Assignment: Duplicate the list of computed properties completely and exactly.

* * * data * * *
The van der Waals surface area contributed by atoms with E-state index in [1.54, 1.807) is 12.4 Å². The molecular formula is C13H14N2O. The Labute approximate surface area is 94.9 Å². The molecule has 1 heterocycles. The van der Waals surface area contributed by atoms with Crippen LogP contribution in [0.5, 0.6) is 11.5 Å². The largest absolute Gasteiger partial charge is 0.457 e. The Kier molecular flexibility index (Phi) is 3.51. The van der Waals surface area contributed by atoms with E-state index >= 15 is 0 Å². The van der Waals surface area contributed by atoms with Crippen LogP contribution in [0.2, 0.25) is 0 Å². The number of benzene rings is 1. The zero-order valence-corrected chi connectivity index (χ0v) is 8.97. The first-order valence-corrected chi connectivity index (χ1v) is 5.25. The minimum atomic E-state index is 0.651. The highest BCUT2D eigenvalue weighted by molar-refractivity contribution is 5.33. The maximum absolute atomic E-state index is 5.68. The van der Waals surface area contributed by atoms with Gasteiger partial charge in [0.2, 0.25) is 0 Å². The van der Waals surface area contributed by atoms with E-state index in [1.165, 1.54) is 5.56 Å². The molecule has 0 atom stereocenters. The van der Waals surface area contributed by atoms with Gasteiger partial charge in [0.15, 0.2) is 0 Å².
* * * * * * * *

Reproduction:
The van der Waals surface area contributed by atoms with E-state index in [1.54, 1.807) is 12.4 Å². The molecular formula is C13H14N2O. The Labute approximate surface area is 94.9 Å². The molecule has 1 heterocycles. The van der Waals surface area contributed by atoms with Crippen LogP contribution in [0.5, 0.6) is 11.5 Å². The largest absolute Gasteiger partial charge is 0.457 e. The Kier molecular flexibility index (Phi) is 3.51. The van der Waals surface area contributed by atoms with E-state index >= 15 is 0 Å². The van der Waals surface area contributed by atoms with Crippen LogP contribution in [0.2, 0.25) is 0 Å². The number of benzene rings is 1. The zero-order valence-corrected chi connectivity index (χ0v) is 8.97. The first-order valence-corrected chi connectivity index (χ1v) is 5.25. The minimum atomic E-state index is 0.651. The highest BCUT2D eigenvalue weighted by molar-refractivity contribution is 5.33. The maximum absolute atomic E-state index is 5.68. The van der Waals surface area contributed by atoms with Gasteiger partial charge in [0.2, 0.25) is 0 Å². The van der Waals surface area contributed by atoms with E-state index in [1.165, 1.54) is 5.56 Å². The molecule has 0 atom stereocenters. The van der Waals surface area contributed by atoms with Gasteiger partial charge in [0.15, 0.2) is 0 Å².